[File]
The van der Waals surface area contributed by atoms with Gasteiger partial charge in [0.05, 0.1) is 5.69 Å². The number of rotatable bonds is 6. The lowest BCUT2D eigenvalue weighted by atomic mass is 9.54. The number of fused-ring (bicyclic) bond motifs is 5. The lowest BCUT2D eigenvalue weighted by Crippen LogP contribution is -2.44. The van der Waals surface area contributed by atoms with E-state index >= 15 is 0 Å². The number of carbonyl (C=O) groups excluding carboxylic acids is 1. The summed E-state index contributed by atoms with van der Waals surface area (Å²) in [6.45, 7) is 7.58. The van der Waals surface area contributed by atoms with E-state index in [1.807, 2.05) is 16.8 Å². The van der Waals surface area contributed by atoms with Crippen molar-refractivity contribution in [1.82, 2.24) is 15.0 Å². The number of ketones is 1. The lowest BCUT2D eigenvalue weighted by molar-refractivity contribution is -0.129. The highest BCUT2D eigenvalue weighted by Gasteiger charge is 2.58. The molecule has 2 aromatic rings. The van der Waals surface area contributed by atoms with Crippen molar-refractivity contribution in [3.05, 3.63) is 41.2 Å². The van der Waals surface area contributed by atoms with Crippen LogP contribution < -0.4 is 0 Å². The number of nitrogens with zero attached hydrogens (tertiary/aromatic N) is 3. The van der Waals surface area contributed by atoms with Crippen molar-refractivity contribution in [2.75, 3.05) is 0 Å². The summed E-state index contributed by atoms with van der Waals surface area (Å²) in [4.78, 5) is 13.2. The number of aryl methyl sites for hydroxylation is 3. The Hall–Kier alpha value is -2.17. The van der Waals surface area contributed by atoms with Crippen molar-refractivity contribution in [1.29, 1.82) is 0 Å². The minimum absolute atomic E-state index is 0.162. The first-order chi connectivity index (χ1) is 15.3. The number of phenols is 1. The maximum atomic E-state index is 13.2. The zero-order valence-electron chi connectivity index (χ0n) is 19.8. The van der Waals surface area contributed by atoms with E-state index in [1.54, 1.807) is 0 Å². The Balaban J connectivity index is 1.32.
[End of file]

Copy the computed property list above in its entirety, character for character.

The van der Waals surface area contributed by atoms with Gasteiger partial charge in [0.05, 0.1) is 5.69 Å². The number of rotatable bonds is 6. The lowest BCUT2D eigenvalue weighted by atomic mass is 9.54. The number of fused-ring (bicyclic) bond motifs is 5. The lowest BCUT2D eigenvalue weighted by Crippen LogP contribution is -2.44. The van der Waals surface area contributed by atoms with E-state index >= 15 is 0 Å². The number of carbonyl (C=O) groups excluding carboxylic acids is 1. The summed E-state index contributed by atoms with van der Waals surface area (Å²) in [6.45, 7) is 7.58. The van der Waals surface area contributed by atoms with E-state index in [1.807, 2.05) is 16.8 Å². The van der Waals surface area contributed by atoms with Crippen molar-refractivity contribution in [1.82, 2.24) is 15.0 Å². The number of ketones is 1. The lowest BCUT2D eigenvalue weighted by molar-refractivity contribution is -0.129. The highest BCUT2D eigenvalue weighted by Gasteiger charge is 2.58. The molecule has 2 aromatic rings. The van der Waals surface area contributed by atoms with Crippen molar-refractivity contribution in [3.05, 3.63) is 41.2 Å². The van der Waals surface area contributed by atoms with Crippen LogP contribution < -0.4 is 0 Å². The number of nitrogens with zero attached hydrogens (tertiary/aromatic N) is 3. The van der Waals surface area contributed by atoms with Crippen molar-refractivity contribution in [2.75, 3.05) is 0 Å². The summed E-state index contributed by atoms with van der Waals surface area (Å²) in [4.78, 5) is 13.2. The number of aryl methyl sites for hydroxylation is 3. The Hall–Kier alpha value is -2.17. The van der Waals surface area contributed by atoms with Crippen molar-refractivity contribution in [1.29, 1.82) is 0 Å². The minimum absolute atomic E-state index is 0.162. The first-order chi connectivity index (χ1) is 15.3. The number of phenols is 1. The maximum atomic E-state index is 13.2. The zero-order valence-electron chi connectivity index (χ0n) is 19.8. The van der Waals surface area contributed by atoms with E-state index in [1.54, 1.807) is 0 Å². The Balaban J connectivity index is 1.32.